Interview With Engineer Antony Ng’ang’a Mwaura

June 19, 2020

We recently sat down with accomplished Engineer and businessman Antony Ng’ang’a Mwaura.

He is the managing director of Toddy Civil Engineering Company Limited – a Kenyan engineering company that has been responsible for many great projects across the country.

In less than 2 decades, the company has grown into one of the biggest in the country in terms of project portfolio, most of them revolving around water and sewerage works.

It was great hearing from the mind of a Kenyan success story.

Toddy Engineering by Antony Nganga Mwaura
A project by Toddy Engineering

Introduce yourself
I am family man, a die-hard entrepreneur at heart, Managing Director at Toddy Civil Engineering Company Limited.

How did you get started as an engineer?
I ventured into engineering in 2002, when I first registered Toddy Civil Engineering as a sole proprietorship. The business had a small base of operations in Karatina, with only two employees.
The business grew exponentially, necessitating that it was changed to a company. It was later incorporated as a limited company under the Companies Act in the year 2008.

You seem to have a particular passion for education, why is that?
I strongly believe that education is key to transform the country into an industrialized, middle-income economy. The role of technical and vocational education is very significant to achieve the aspiration and hope of the nation.
Despite remarkable progress in education and economic development, most children from remote regions and disadvantaged backgrounds are less likely to go to or complete school.
I believe that my intervention will go a long way in providing a quality education for all children—and significantly so in gender equality.

What do you think should be done to have more women in technical careers?

As it has been undoubtedly said before, women are the largest untapped reservoir of talent in the world.
However, the STEM field has evidently been a predominantly male-dominated industry. In order to resolve the STEM gender imparity, the problem must be tackled from all fronts, and that includes schools, organizations, research institutions and the companies themselves.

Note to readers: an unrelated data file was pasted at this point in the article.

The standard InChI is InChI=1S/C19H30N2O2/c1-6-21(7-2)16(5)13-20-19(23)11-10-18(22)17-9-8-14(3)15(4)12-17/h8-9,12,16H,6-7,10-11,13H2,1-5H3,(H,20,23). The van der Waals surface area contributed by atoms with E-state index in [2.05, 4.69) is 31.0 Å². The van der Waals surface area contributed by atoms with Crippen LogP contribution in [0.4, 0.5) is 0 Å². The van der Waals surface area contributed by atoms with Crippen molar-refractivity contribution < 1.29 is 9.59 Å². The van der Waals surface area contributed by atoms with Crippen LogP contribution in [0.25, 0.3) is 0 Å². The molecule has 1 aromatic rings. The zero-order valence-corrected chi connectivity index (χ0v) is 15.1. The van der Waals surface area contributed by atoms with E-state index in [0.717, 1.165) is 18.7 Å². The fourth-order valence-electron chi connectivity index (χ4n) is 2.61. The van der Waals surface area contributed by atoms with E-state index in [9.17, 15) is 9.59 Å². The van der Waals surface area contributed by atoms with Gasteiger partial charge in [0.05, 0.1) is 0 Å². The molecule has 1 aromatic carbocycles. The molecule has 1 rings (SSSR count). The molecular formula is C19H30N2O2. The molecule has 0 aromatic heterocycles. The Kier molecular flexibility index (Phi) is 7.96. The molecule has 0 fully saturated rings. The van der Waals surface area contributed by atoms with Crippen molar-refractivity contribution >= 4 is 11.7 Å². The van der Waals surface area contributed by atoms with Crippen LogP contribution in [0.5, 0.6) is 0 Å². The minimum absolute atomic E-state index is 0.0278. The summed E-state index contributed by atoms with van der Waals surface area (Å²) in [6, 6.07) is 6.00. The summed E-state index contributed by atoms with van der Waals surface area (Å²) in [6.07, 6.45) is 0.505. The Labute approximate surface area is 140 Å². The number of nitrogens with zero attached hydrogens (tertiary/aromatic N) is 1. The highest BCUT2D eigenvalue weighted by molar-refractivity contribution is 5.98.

Women must be advised to take up technical courses.

The imbalance in terms of the courses taken by female students further creates disparity in the types of jobs held by women.

What do you love most about your job?
Civil engineering involves coming up with simple solutions for complex societal problems and challenges in terms of infrastructure and amenities. It is very fulfilling when these solutions transform the community, and the country at large.
Working in the civil engineering field, I really enjoy the moments where I get a problem and have no clue what to do. I then have to spend the majority of my day problem solving from scratch, and coming up with a solid solution that I am comfortable having other engineers dissect.
As an entrepreneur, I can work my own hours, wherever I feel like working, and set my own goals and responsibilities.

What motivates you?
Personally, I am more driven to become successful in business because of the sense of personal achievement it provides.

The key to staying motivated as an entrepreneur is remembering why you embarked on your journey in the first place.

When I am certain that my effort to transform the society are not in futility, it really gives me the energy to keep pushing through the long days.

What are the main challenges of starting and running a business in Kenya today?
Small and Medium enterprises popularly known as SMEs are engines of growth, vital to most economies.

When I started Toddy Civil Engineering in 2002, I had a great financial challenge. Financial institutions don’t always make it easy for small businesses to secure loans. As a matter of fact, most startups might not have security for the loans, making it difficult for money lenders to give them loans.

Lack of advanced technology in production methods has become a hindrance to high output levels and reduced production costs. This has made most businesses in Kenya not to flourish and participate in regional trading due to low quality output.

With only 10 years to 2030, do you think Kenya is on track to fulfill its Vision 2030, particularly infrastructure-wise?

Despite a number of hurdles that may interfere with some key pillars I believe that Kenya is still on track to achieve its long-term development objectives outlined in the development blueprint.

What advice do you have for aspiring entrepreneurs?
Many people dream of starting their own business and this should be encouraged because it can be a highly rewarding venture and a way to make a living.

Aspiring entrepreneurs must be willing to take risks, but these should always be researched and calculated risks. Be brave, believe in yourself and have a vision which has always been carefully designed to find success in business and all areas of your life.

What we should all be aware of is, entrepreneurship is extremely demanding, especially in the early stages of growth.

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